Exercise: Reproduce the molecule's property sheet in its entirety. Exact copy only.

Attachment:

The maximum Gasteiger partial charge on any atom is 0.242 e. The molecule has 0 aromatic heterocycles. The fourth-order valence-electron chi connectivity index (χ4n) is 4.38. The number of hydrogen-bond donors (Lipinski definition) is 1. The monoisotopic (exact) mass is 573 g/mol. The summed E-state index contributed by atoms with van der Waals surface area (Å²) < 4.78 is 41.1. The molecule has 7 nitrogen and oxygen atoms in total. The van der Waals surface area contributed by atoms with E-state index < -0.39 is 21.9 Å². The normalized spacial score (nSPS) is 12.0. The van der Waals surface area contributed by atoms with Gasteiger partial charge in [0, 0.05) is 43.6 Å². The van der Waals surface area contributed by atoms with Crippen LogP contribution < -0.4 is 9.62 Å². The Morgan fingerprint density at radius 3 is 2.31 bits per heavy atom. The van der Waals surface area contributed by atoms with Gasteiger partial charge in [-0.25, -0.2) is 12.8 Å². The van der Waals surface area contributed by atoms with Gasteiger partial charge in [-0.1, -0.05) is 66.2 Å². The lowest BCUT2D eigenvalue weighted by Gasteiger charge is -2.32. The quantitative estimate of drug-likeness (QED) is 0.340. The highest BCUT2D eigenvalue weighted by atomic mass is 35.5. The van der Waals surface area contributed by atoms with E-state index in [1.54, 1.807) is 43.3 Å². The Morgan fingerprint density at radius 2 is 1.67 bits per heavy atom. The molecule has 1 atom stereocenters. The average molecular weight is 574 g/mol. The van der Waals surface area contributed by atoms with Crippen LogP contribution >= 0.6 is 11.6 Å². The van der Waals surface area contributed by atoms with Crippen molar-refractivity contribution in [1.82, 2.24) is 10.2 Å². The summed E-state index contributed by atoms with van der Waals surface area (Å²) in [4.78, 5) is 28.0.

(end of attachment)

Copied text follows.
The maximum Gasteiger partial charge on any atom is 0.242 e. The molecule has 0 aromatic heterocycles. The fourth-order valence-electron chi connectivity index (χ4n) is 4.38. The number of hydrogen-bond donors (Lipinski definition) is 1. The monoisotopic (exact) mass is 573 g/mol. The summed E-state index contributed by atoms with van der Waals surface area (Å²) < 4.78 is 41.1. The molecule has 7 nitrogen and oxygen atoms in total. The van der Waals surface area contributed by atoms with E-state index < -0.39 is 21.9 Å². The normalized spacial score (nSPS) is 12.0. The van der Waals surface area contributed by atoms with Gasteiger partial charge in [0, 0.05) is 43.6 Å². The van der Waals surface area contributed by atoms with Crippen LogP contribution < -0.4 is 9.62 Å². The Morgan fingerprint density at radius 3 is 2.31 bits per heavy atom. The van der Waals surface area contributed by atoms with Gasteiger partial charge in [-0.25, -0.2) is 12.8 Å². The van der Waals surface area contributed by atoms with Gasteiger partial charge in [-0.1, -0.05) is 66.2 Å². The lowest BCUT2D eigenvalue weighted by Gasteiger charge is -2.32. The quantitative estimate of drug-likeness (QED) is 0.340. The highest BCUT2D eigenvalue weighted by atomic mass is 35.5. The van der Waals surface area contributed by atoms with E-state index in [1.54, 1.807) is 43.3 Å². The Morgan fingerprint density at radius 2 is 1.67 bits per heavy atom. The molecule has 1 atom stereocenters. The average molecular weight is 574 g/mol. The van der Waals surface area contributed by atoms with Crippen LogP contribution >= 0.6 is 11.6 Å². The van der Waals surface area contributed by atoms with Crippen molar-refractivity contribution in [1.82, 2.24) is 10.2 Å². The summed E-state index contributed by atoms with van der Waals surface area (Å²) in [4.78, 5) is 28.0.